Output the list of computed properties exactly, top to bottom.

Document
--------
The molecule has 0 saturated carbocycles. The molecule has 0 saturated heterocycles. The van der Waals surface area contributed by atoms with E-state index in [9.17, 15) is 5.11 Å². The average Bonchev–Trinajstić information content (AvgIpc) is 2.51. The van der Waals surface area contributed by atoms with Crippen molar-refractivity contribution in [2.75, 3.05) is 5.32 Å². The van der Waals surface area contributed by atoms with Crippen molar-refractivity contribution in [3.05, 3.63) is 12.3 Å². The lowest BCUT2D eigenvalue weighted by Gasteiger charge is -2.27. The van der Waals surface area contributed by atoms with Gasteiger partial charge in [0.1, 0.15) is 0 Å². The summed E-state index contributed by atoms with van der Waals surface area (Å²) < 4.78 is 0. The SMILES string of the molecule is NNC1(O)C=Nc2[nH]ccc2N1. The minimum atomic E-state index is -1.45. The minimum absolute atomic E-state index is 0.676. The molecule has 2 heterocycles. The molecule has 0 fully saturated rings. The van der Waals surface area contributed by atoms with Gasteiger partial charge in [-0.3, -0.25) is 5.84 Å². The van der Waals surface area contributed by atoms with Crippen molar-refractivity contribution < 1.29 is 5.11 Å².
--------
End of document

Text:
The molecule has 0 saturated carbocycles. The molecule has 0 saturated heterocycles. The van der Waals surface area contributed by atoms with E-state index in [9.17, 15) is 5.11 Å². The average Bonchev–Trinajstić information content (AvgIpc) is 2.51. The van der Waals surface area contributed by atoms with Crippen molar-refractivity contribution in [2.75, 3.05) is 5.32 Å². The van der Waals surface area contributed by atoms with Crippen molar-refractivity contribution in [3.05, 3.63) is 12.3 Å². The lowest BCUT2D eigenvalue weighted by Gasteiger charge is -2.27. The van der Waals surface area contributed by atoms with Gasteiger partial charge in [0.1, 0.15) is 0 Å². The summed E-state index contributed by atoms with van der Waals surface area (Å²) < 4.78 is 0. The SMILES string of the molecule is NNC1(O)C=Nc2[nH]ccc2N1. The minimum atomic E-state index is -1.45. The minimum absolute atomic E-state index is 0.676. The molecule has 2 heterocycles. The molecule has 0 fully saturated rings. The van der Waals surface area contributed by atoms with Gasteiger partial charge in [-0.3, -0.25) is 5.84 Å². The van der Waals surface area contributed by atoms with Crippen molar-refractivity contribution < 1.29 is 5.11 Å².